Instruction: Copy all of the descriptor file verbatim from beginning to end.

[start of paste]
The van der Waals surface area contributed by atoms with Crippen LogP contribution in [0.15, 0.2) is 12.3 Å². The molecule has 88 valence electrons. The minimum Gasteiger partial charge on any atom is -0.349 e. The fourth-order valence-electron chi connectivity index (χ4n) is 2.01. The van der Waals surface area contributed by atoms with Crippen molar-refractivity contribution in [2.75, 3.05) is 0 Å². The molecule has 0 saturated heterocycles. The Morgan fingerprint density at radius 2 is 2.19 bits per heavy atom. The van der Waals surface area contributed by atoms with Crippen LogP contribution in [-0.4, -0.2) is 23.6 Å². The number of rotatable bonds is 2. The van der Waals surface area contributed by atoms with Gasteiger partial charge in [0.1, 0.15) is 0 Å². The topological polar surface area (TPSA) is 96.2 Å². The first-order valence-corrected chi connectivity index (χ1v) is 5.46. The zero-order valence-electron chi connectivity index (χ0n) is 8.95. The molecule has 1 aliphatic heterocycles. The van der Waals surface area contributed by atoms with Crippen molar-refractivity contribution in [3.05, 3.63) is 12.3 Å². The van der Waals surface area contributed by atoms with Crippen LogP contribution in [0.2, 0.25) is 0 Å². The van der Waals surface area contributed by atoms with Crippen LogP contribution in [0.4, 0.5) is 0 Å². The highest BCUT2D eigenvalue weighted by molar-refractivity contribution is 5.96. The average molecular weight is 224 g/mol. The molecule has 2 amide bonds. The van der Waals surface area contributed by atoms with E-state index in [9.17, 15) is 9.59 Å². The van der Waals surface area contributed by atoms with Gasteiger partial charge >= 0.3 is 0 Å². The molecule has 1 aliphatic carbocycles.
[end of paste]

The van der Waals surface area contributed by atoms with Crippen LogP contribution in [0.15, 0.2) is 12.3 Å². The molecule has 88 valence electrons. The minimum Gasteiger partial charge on any atom is -0.349 e. The fourth-order valence-electron chi connectivity index (χ4n) is 2.01. The van der Waals surface area contributed by atoms with Crippen molar-refractivity contribution in [2.75, 3.05) is 0 Å². The molecule has 0 saturated heterocycles. The Morgan fingerprint density at radius 2 is 2.19 bits per heavy atom. The van der Waals surface area contributed by atoms with Crippen LogP contribution in [-0.4, -0.2) is 23.6 Å². The number of rotatable bonds is 2. The van der Waals surface area contributed by atoms with Gasteiger partial charge in [0.1, 0.15) is 0 Å². The topological polar surface area (TPSA) is 96.2 Å². The first-order valence-corrected chi connectivity index (χ1v) is 5.46. The zero-order valence-electron chi connectivity index (χ0n) is 8.95. The molecule has 1 aliphatic heterocycles. The van der Waals surface area contributed by atoms with Crippen molar-refractivity contribution in [3.05, 3.63) is 12.3 Å². The van der Waals surface area contributed by atoms with Crippen LogP contribution in [0.2, 0.25) is 0 Å². The van der Waals surface area contributed by atoms with Crippen LogP contribution in [0.4, 0.5) is 0 Å². The highest BCUT2D eigenvalue weighted by molar-refractivity contribution is 5.96. The average molecular weight is 224 g/mol. The molecule has 2 amide bonds. The van der Waals surface area contributed by atoms with E-state index in [9.17, 15) is 9.59 Å². The van der Waals surface area contributed by atoms with Gasteiger partial charge >= 0.3 is 0 Å². The molecule has 1 aliphatic carbocycles.